Given a Web Site which uses cookies for the following:

  • User Preferences
  • Bookmarked Articles
  • Cookie Preferences

what explicit permissions would be required from the user?

Here I anticipate the cookies would be set from JavaScript, so no identification of the user would be required. I know that cookies are sent to the server.

1 Answer 1


Not all cookies require consent.

The current answers are in WP 29 Opinion 04/2012 on Cookie Consent Exemption - 00879/12/EN WP 194.

This WP29 Opinion is based upon Directive 2002/58/EC ("ePrivacy Directive"), and not GDPR, which is current law for this matter until other guidelines are adopted pursuant to GDPR or until the awaited "ePrivacy Regulation" is finally adopted.

1. General rules

This Opinion states 2 critera for cookie consent exemption:

(...) exempted from the requirement of informed consent, if they satisfy one of the following criteria:

CRITERION A: the cookie is used “for the sole purpose of carrying out the transmission of a communication over an electronic communications network”.

CRITERION B: the cookie is “strictly necessary in order for the provider of an information society service explicitly requested by the subscriber or user to provide the service”.

2. User preferences

The first two types of cookies would be, as I understand, for the purpose of remembering user preference in how it interacts with the Website. Such types of cookies can fall under criterion B, under certain conditions.

Section 3.6 "UI customization cookies" explains the conditions that such type of cookies have to meet so that the consent exemption can apply, in particular:

User interface customization cookies are used to store a user’s preference regarding a service across web pages and not linked to other persistent identifiers such as a username. They are only set if the user has explicitly requested the service to remember a certain piece of information, for example, by clicking on a button or ticking a box. They may be session cookies or have a lifespan counted in weeks or months, depending on their purpose.


These customization functionalities are thus explicitly enabled by the user of an information society service (e.g. by clicking on button or ticking a box) although in the absence of additional information the intention of the user could not be interpreted as a preference to remember that choice for longer than a browser session (or no more than a few additional hours). As such only session (or short term) cookies storing such information are exempted (...). The addition of additional information in a prominent location (e.g. “uses cookies” written next to the flag) would constitute sufficient information for valid consent to remember the user’s preference for a longer duration, negating the requirement to apply an exemption in this case

If you need to request consent, then WP 29 Working Document 02/2013 providing guidance on obtaining consent for cookies - 1676/13/EN WP 208 contains guidance.

3. Cookie Preference cookie

The last type of cookie you mention, being the Cookie Preference cookie, would be, as I understand, only used as a purely technical mean to store and retrieve (transmit) the user's explicit choices preferences, and would most probably fall clearly under criterion A and/or B.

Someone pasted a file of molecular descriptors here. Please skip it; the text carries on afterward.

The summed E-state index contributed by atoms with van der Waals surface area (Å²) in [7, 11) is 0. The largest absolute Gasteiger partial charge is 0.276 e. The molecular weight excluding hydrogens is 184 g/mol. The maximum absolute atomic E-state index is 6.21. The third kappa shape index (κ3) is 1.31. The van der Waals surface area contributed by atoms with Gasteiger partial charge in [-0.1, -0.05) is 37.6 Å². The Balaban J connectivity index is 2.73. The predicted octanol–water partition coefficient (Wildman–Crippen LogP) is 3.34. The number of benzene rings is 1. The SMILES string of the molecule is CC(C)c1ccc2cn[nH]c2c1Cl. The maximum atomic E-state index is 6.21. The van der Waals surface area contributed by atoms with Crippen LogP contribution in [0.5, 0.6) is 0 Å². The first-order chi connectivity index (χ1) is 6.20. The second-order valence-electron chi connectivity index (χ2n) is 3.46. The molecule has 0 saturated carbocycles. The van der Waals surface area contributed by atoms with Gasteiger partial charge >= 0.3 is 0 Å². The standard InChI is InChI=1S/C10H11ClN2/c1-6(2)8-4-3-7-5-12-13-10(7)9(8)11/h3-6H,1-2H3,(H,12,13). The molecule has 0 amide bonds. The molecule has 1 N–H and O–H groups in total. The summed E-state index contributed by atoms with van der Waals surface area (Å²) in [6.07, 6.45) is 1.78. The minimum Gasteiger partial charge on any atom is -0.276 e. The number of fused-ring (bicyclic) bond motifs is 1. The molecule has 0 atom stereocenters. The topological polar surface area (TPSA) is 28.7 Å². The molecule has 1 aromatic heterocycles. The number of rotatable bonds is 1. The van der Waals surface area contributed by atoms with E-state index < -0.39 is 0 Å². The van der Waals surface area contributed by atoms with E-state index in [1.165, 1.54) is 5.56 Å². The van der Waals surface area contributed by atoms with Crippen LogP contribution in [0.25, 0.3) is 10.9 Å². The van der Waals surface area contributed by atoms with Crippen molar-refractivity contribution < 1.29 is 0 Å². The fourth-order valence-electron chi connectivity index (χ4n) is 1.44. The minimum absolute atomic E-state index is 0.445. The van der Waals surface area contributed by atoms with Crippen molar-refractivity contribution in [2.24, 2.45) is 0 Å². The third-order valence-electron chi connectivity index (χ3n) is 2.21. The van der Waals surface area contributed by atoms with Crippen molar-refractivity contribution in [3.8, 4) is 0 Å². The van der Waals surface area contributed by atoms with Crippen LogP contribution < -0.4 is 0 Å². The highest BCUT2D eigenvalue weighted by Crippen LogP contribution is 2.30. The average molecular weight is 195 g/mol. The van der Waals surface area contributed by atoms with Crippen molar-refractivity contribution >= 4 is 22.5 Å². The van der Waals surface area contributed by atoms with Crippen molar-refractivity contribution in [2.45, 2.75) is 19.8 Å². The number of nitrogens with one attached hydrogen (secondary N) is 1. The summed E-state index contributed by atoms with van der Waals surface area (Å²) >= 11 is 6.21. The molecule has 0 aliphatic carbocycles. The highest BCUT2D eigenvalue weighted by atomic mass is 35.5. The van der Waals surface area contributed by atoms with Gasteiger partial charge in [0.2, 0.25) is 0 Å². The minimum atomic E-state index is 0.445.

• 1
    @PerDigre, I disagree. The search words are linked to the user of the browser.
    – Tardis
    Commented Jun 3, 2018 at 15:27
  • 1
    @Manngo, I fixed the link, sorry for that These documents do pre-date the GDPR, and were adopted at the time the 95 Directive was in force, but the work done by G29 and their recommendations is not incompatible with the GDPR's provisions, and should apply today, until (and if) other guidelines are adopted.
    – Tardis
    Commented Jun 3, 2018 at 18:36
  • 1
    @Manngo, GDPR is only about personal data. The cookies are linked to the browser, they do not necessarily know who the browser belongs to. You cannot ask for consent if you have no person to register the consent to. It is the same reason Google can present advertising based on searchwords from the session without asking consent. Also Hotels.com can present advertising based on previous searches (using domain cookies) without asking consent.
    – Per Digre
    Commented Jun 4, 2018 at 17:53
  • 1
    @PerDigre, again, I disagree. The cookies allow the server to single-out a user, and yes, you can perfectly program your site to request consent before a cookie is set when such consent is needed. Whether you know the identity of the user of the browser or not is irrelevant: you are still processing data concerning the user's navigation in a way that allows to single-out that user, and that is a personal data processing. Depending on the purpose of the collection and the type of cookie, consent will be required or not, and that is when WP29 Opinion on Cookie Consent Exemption is useful.
    – Tardis
    Commented Jun 6, 2018 at 8:38
  • 1
    @PerDigre, sure we can ;-) Indeed, matter is complex since e-Privacy Directive is lex specialis of the defunct 95 Directive on data protection. But the e-Privacy Directive and the coming e-Privacy Regulation are meant to protect privacy, and not only personal data. See: privacytrust.com/guidance/gdpr-vs-eprivacy-regulation.html Personally, until e-Privacy Regulation is adopted and other guidelines for cookies are issued, I would follow the mentioned WP29's Opinion. After all, it is the opinion of the data protection authorities of the EU about the e-Privacy Directive :-)
    – Tardis
    Commented Jun 7, 2018 at 13:19

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